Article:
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  1. Greetings! I am working on a horizontal scrolling rhythm game in React that uses Pixi for generating sprites. I want to use PIXI.ticker.elapsedMS to determine when a new sprite should be created and how far it should move its x position to stay in time with the song. My issue is that ticker.elapsedMS is taking longer than the expected millisecond value for a single frame at 60 fps. Is this expected behavior for ticker.elapsedMS to fall behind in a simple example like this? import React, { PureComponent } from "react"; import { css } from "react-emotion"; import * as PIXI from "pixi.js"; import "pixi-layers"; export default class PixiHighway extends PureComponent { constructor(props) { super(props); this.pixi_container = null; this.expectedFPS = 60; //assuming we're at 60 FPS this.expectedMSPerFrame = 1/this.expectedFPS*1000 //roughly 16.67 = new PIXI.Application({ width: 1200, height: 800, transparent: true, backgroundColor: 0xffffff });; = new PIXI.display.Stage(); = true; this.startSongTime = 0; } updatePixiCnt = element => { // the element is the DOM object that we will use as container to add pixi stage(canvas) this.pixi_container = element; //now we are adding the application to the DOM element which we got from the Ref. if (this.pixi_container && this.pixi_container.children.length <= 0) { this.pixi_container.appendChild(; } }; update = delta => { = new Date().getTime(); const songElapsedTime = - this.startSongTime; if ( > this.expectedMSPerFrame) { console.log( "WARNING Under 60fps! elapsedMS:",, "deltaTime:",, "Dropped frame this far in ms through the song:", songElapsedTime ); } }; startTheTicker = () => {, () => {; }); this.startSongTime = new Date().getTime();; }; render() { return ( <div> <button className={css` position: absolute; top: 900px; `} onClick={this.startTheTicker} > Start animation </button> <div className={css` position: absolute; z-index: 2; `} ref={element => { this.updatePixiCnt(element); }} /> </div> ); } } Here's the result of the console.log when > this.expectedMSPerFrame. Is the log just slow or is my ticker being run incorrectly? Thanks for your time!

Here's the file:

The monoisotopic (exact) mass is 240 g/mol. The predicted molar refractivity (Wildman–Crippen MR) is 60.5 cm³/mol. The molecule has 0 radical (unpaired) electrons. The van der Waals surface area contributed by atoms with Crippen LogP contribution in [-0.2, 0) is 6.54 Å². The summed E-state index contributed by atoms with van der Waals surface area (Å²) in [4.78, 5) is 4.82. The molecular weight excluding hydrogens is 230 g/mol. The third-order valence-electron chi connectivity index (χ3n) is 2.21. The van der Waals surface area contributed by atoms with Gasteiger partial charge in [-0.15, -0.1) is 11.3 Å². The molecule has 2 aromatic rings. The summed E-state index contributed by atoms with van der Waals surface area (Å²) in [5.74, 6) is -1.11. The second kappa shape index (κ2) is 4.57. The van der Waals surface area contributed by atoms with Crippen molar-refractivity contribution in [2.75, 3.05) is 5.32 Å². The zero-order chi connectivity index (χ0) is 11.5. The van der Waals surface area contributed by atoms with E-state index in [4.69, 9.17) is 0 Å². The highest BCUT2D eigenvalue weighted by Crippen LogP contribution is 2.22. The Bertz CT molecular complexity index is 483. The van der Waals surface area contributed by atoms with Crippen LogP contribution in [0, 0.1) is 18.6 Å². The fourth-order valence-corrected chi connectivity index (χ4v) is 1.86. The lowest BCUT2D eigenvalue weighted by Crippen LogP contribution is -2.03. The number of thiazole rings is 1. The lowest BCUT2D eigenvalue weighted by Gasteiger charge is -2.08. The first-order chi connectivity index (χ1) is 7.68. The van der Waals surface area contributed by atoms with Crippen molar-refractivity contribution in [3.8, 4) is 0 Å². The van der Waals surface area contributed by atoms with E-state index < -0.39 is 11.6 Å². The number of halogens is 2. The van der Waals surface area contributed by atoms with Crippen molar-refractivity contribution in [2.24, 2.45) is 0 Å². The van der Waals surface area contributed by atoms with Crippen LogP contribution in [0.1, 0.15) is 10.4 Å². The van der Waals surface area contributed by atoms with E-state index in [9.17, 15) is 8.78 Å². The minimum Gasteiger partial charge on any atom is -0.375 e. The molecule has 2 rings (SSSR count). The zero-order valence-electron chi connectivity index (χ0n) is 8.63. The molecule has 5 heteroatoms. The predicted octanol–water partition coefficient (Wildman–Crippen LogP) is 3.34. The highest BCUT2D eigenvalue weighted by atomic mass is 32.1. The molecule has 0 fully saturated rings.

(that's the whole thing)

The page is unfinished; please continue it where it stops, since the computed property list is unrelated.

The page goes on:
2. Android stock browser has a bug that causes the RAF to freeze when it loses focus, even it the tab gains focus again. I created a workaround for this, forcing raf.stop(); and raf.start(); everytime the tab gains focus. This workaround worked fine until I updated some games to version 2.3, then it crashes games with the following error: Uncaught TypeError: Property 'cancelAnimationFrame' of object [object DOMWindow] is not a functionI checked the RequestAnimationFrame update history, and nothing has changed there in version 2.3, but the same game doesn't have this bug with older versions. Any idea on why this may be happening just with 2.3?
  3. mrBRC


    is your requestAnimationFrame dated? (this link doesn't work properly) When reviewing which references High Resolution Time The paul irish blog seems to have posted some revisions.. removing the o and ms vendor tags.. but it isn't reflected in his git distribution.. and some of the year old comments make reference to the (High Resolution Time) methodology.. and discuss mozilla issues.. 16.7 ms seems to be the ideal timing.. which I suspect is only possible with the HDT precision.